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‘Frustrated’ May Won’t Ask EU for Long Brexit Delay

Analytics

20 March 2019, 13:05

Theresa-May

UK Prime Minister Theresa May will not be seeking a long Brexit delay from the EU as she is frustrated with the inability of the British Parliament to take a decision on the matter, her office has announced.

The announcement comes a mere nine days before the originally set Brexit date of March 29, 2019, although the UK is widely expected to ask the Union for an extension given the failure of the two sides to agree on a withdrawal deal.

“[Prime Minister May] won’t be asking for a long extension [when she writes to the EU],” said Downing Street No. 10.

“There is a case for giving Parliament a bit more time to agree a way forward, but the people of this country have been waiting nearly three years now,” the UK leader’s office added, as cited by BBC News.

“They are fed up with Parliament’s failure to take a decision and the PM shares their frustration,” it stressed.

The announcement about the modest Brexit delay to be requested comes after the British MPs rejected the amended withdrawal deal May had negotiated with the EU.

The British Parliament also voted in favor of ruling out a no-deal Brexit, and in favor of extending the process and thus delaying Brexit.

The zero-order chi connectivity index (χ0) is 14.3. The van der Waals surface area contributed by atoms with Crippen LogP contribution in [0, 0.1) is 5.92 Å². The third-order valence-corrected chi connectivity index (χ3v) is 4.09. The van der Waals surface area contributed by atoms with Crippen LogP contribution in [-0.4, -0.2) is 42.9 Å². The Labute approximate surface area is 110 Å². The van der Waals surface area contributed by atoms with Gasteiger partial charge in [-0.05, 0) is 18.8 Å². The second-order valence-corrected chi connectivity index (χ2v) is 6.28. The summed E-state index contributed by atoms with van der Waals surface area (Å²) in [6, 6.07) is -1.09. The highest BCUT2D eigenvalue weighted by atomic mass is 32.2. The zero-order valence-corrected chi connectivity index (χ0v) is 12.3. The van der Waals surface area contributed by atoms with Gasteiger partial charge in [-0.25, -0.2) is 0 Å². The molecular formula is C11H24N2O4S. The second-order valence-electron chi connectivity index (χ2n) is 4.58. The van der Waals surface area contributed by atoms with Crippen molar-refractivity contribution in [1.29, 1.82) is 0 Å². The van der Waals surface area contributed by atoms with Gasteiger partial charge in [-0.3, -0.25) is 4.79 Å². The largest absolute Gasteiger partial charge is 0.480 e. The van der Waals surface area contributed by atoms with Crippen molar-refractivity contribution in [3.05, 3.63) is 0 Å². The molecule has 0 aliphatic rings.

May had been hoping to get a third vote on her Brexit deal with the EU but House of Commons Speaker John Bercow intervened to prevent that.

He argued a new “meaningful vote” would not be in order in the coming days since the motion was “substantially the same”.

Thus, the Brexit delay that May is going to seek from the EU will probably not go beyond the end of June 2019, according to the BBC.

A Brexit delay would have to be approved by all EU 27 member states. The British leader is going to Brussels on Thursday to an EU summit to discuss the delay options.

If a Brexit delay is agreed upon, May is expected to try to get a third vote at the British Parliament on her Brexit deal with the EU.

She has warned the MPs that if her deal gets their approval, the UK would still need a short Brexit extension, while if it does not, a longer delay would be needed.

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